In the State of Georgia, all resident drivers are required to maintain minimum liability insurance to be allowed to drive legally. The minimum amount of insurance every driver must carry in Georgia is at least $25,000 per person in each accident and $50,000 total per accident. This mandatory amount of basic insurance covers personal injuries that a driver causes someone else to suffer up to the policy limits. NOTE: This blog article will discuss, generally, uninsured/underinsured motorist coverage in Georgia. This is a very complicated subject in the law and you should not act on the information contained herein without consulting with a knowledgeable attorney.

Most Georgia drivers follow the law. However, many Georgia drivers ignore their requirement to carry automobile insurance and drive without it at all – some because they choose not to obey the law, others because they are considered risky drivers, having lots of speeding tickets or prior accidents and cannot afford the expensive premiums that insurance companies charge. Many others buy only the minimum amount of coverage and take the risk of not having sufficient insurance to pay for the injuries and damages they might cause.

Moreover, there are thousands of out-of-state drivers passing through Georgia every day who also may not have any insurance or who carry only minimal insurance required by their state of residence. Like Georgia, every state regulates how much automobile insurance its residents must maintain. However, unlike Georgia, some do not mandate that its resident drivers purchase automobile liability insurance.

Any driver, whether a resident of Georgia or one from out-of-state, who does not have any or adequate insurance places other drivers, passengers and pedestrians at risk of having to pay the overwhelming costs of medical bills or other losses from a resulting accident.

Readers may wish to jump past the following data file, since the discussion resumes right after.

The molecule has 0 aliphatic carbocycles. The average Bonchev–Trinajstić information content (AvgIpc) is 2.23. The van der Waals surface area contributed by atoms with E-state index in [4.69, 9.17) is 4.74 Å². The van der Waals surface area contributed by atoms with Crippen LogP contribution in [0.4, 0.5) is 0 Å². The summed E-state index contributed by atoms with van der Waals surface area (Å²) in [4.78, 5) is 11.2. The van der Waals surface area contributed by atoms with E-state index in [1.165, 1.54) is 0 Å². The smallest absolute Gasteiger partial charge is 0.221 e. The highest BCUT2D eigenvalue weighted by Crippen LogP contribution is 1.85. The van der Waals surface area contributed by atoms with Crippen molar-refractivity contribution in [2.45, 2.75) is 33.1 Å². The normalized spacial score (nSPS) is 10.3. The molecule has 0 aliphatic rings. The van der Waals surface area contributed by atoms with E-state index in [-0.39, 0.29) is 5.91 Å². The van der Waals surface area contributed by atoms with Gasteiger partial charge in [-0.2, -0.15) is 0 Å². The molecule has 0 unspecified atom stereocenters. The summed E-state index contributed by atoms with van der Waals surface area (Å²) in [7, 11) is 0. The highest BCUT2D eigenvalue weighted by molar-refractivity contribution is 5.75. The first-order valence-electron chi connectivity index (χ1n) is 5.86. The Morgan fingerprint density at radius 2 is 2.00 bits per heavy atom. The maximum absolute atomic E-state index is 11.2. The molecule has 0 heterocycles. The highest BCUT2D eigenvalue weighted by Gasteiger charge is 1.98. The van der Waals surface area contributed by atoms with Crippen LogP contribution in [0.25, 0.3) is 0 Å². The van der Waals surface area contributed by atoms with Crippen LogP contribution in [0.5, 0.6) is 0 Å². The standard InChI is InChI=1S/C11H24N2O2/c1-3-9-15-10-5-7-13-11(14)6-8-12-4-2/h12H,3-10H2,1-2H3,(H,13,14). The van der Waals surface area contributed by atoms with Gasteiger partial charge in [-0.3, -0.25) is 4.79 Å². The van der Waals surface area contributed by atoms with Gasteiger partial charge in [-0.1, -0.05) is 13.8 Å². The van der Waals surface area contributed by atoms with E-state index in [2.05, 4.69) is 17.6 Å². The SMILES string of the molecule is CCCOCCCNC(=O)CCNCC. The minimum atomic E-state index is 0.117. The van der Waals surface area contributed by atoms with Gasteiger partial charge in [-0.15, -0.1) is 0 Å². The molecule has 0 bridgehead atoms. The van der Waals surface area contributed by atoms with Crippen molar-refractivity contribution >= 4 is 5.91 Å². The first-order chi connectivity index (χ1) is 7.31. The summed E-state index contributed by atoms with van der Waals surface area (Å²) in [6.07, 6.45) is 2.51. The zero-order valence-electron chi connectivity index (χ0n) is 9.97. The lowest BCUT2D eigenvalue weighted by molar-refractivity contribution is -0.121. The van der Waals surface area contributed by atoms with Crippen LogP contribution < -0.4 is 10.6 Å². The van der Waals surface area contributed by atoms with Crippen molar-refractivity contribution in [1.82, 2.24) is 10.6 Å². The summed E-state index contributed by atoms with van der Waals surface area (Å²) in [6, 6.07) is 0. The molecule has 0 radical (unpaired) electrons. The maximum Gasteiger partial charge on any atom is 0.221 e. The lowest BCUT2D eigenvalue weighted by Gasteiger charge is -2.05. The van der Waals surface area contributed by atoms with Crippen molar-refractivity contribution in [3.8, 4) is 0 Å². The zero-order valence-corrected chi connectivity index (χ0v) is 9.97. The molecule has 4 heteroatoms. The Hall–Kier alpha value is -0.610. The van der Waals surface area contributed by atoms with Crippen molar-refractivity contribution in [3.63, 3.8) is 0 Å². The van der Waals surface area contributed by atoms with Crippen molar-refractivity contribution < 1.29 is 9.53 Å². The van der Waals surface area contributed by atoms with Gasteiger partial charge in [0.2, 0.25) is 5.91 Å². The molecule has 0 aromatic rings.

Georgia is among many states that have taken steps to protect its residents from the devastating consequences of being the victim of an uninsured or underinsured driver by enacting laws allowing drivers to purchase “uninsured/underinsured motorist coverage” through their own automobile liability policies. See O.C.G.A. 33-7-11.

What is Uninsured/Underinsured Motorist (“UM/UIM”) Coverage?

Uninsured/Underinsured Motorist (UM/UIM) coverage is an addendum to a standard automobile policy that protects a policy injured due to the negligence of another driver when the other driver has no coverage at all or does not have enough insurance to compensate the injured person for his/her injuries.

Georgia’s UM/UIM Laws

UM/UIM coverage is issued by a driver’s own insurance company as additional or supplemental coverage. The policy holder pays an extra premium for UM/UIM coverage. Insurance companies are obligated to offer their Georgia policy holders UM/UIM coverage at the time they are purchasing liability insurance. If a driver purchasing an automobile liability policy elects not to purchase UM/UIM coverage, he/she must affirmatively refuse it in writing.